Popliteal artery aneurysm (PAA) is the most common peripheral aneurysm, comprising 70% of these lesions. More than two thirds of these patients have bilateral aneurysms and the most common etiology is atherosclerosis. Elderly men in their sixth and seventh decade of life constitute over 90% of these patients, and up to 55% will have an aneurysm in other portions of the vascular tree. Only 3% to 5% of these aneurysms are found in women. The abdominal aorta will be involved in 30% to 75% of cases and, therefore, dictate a full work-up when a PAA is found. The authors report a case of an 80-year-old man with a chief complaint of intermittent calf pain that occurred without any pattern of distance. This atypical pattern of claudication had been recurring for more than three months. The patient underwent a duplex ultrasound that showed a dilation of his arteries measuring 1.7 cm and 2.3 cm on the right and left sides, respectively. Further work-up with a magnetic resonance image demonstrated a 4 cm x 3 cm left PAA with thrombus and a smaller aneurysm on the right side. An angiogram demonstrated single peritoneal artery runoff on the left side and posterior tibial artery runoff on the right side. The patient was cleared for surgery with an ejection fraction of 40%; however, he refused to undergo reconstruction. The patient has been followed up for the past four years without change in his symptomatology and repeated ultrasounds have not shown any significant size change.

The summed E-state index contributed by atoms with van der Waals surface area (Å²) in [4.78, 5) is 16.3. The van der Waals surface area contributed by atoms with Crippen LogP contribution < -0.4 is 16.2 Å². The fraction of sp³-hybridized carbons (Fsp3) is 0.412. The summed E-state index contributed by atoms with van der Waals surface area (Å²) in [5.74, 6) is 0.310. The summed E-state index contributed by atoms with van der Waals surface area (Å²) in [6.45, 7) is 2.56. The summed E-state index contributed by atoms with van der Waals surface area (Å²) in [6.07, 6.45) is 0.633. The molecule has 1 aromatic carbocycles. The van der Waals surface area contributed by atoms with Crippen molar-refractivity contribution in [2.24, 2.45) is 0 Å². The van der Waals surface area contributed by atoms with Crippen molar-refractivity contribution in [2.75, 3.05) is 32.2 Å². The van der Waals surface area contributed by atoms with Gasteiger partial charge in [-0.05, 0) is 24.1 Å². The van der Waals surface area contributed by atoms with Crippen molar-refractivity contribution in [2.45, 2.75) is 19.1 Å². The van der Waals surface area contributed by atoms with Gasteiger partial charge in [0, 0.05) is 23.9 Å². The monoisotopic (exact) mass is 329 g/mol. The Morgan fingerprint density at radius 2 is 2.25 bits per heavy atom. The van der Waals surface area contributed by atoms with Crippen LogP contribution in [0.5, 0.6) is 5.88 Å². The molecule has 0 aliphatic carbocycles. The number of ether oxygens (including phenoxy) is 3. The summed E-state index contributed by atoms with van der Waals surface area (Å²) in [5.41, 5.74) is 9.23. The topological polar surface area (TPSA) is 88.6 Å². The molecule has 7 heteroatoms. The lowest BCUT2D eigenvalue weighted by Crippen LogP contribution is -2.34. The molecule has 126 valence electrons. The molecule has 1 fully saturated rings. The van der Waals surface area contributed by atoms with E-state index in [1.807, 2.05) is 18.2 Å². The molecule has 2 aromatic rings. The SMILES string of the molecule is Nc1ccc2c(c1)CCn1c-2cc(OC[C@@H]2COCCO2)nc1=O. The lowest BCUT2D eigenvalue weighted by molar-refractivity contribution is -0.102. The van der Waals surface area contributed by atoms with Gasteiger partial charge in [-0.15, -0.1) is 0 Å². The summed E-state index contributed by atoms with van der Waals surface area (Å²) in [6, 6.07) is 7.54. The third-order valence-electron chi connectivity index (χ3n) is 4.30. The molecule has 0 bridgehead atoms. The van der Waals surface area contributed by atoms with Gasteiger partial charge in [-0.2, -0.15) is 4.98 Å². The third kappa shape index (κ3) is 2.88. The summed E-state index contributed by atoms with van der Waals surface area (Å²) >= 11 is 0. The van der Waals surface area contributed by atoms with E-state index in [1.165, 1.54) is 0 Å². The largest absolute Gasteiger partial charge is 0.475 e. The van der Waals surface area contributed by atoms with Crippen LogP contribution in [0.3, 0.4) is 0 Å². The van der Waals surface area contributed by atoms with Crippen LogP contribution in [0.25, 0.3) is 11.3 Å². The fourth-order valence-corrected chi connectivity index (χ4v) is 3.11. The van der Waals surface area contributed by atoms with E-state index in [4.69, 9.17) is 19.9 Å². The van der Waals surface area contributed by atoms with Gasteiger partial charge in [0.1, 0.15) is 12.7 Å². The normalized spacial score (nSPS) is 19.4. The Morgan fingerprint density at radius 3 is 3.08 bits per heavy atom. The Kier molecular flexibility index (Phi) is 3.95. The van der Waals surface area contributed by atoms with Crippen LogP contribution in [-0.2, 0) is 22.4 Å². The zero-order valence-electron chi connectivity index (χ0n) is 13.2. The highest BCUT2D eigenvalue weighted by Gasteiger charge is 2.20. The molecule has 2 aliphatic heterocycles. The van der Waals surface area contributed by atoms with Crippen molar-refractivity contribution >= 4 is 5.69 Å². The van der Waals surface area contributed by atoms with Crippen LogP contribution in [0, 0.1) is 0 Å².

ASJC Scopus subject areas
- Cardiology and Cardiovascular Medicine